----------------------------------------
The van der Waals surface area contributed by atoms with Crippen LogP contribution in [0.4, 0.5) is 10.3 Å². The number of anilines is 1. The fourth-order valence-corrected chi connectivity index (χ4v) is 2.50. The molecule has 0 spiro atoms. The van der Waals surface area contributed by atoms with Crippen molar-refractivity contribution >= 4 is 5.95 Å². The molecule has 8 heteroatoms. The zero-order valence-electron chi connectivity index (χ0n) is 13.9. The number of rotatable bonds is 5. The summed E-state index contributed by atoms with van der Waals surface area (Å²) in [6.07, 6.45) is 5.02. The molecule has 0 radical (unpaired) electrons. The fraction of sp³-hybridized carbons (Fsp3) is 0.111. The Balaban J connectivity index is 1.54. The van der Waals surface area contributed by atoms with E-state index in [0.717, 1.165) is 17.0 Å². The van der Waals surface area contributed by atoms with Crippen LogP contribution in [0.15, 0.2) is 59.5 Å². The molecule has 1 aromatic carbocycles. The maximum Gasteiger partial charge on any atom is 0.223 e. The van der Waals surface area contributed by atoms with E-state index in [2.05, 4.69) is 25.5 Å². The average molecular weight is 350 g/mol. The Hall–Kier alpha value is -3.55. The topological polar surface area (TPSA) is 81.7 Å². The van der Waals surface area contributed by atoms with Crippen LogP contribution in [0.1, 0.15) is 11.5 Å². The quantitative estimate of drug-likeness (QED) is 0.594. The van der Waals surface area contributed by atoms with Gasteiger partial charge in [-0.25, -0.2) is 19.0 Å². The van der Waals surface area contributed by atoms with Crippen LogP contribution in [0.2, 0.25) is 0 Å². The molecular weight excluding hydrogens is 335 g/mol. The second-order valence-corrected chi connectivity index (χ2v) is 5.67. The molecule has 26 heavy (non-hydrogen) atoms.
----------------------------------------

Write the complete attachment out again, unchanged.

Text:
The van der Waals surface area contributed by atoms with Crippen LogP contribution in [0.4, 0.5) is 10.3 Å². The number of anilines is 1. The fourth-order valence-corrected chi connectivity index (χ4v) is 2.50. The molecule has 0 spiro atoms. The van der Waals surface area contributed by atoms with Crippen molar-refractivity contribution >= 4 is 5.95 Å². The molecule has 8 heteroatoms. The zero-order valence-electron chi connectivity index (χ0n) is 13.9. The number of rotatable bonds is 5. The summed E-state index contributed by atoms with van der Waals surface area (Å²) in [6.07, 6.45) is 5.02. The molecule has 0 radical (unpaired) electrons. The fraction of sp³-hybridized carbons (Fsp3) is 0.111. The Balaban J connectivity index is 1.54. The van der Waals surface area contributed by atoms with E-state index in [0.717, 1.165) is 17.0 Å². The van der Waals surface area contributed by atoms with Crippen LogP contribution in [0.15, 0.2) is 59.5 Å². The molecule has 1 aromatic carbocycles. The maximum Gasteiger partial charge on any atom is 0.223 e. The van der Waals surface area contributed by atoms with E-state index in [2.05, 4.69) is 25.5 Å². The average molecular weight is 350 g/mol. The Hall–Kier alpha value is -3.55. The topological polar surface area (TPSA) is 81.7 Å². The van der Waals surface area contributed by atoms with Crippen LogP contribution in [0.1, 0.15) is 11.5 Å². The quantitative estimate of drug-likeness (QED) is 0.594. The van der Waals surface area contributed by atoms with Gasteiger partial charge in [-0.25, -0.2) is 19.0 Å². The van der Waals surface area contributed by atoms with Crippen LogP contribution in [0.2, 0.25) is 0 Å². The molecular weight excluding hydrogens is 335 g/mol. The second-order valence-corrected chi connectivity index (χ2v) is 5.67. The molecule has 26 heavy (non-hydrogen) atoms.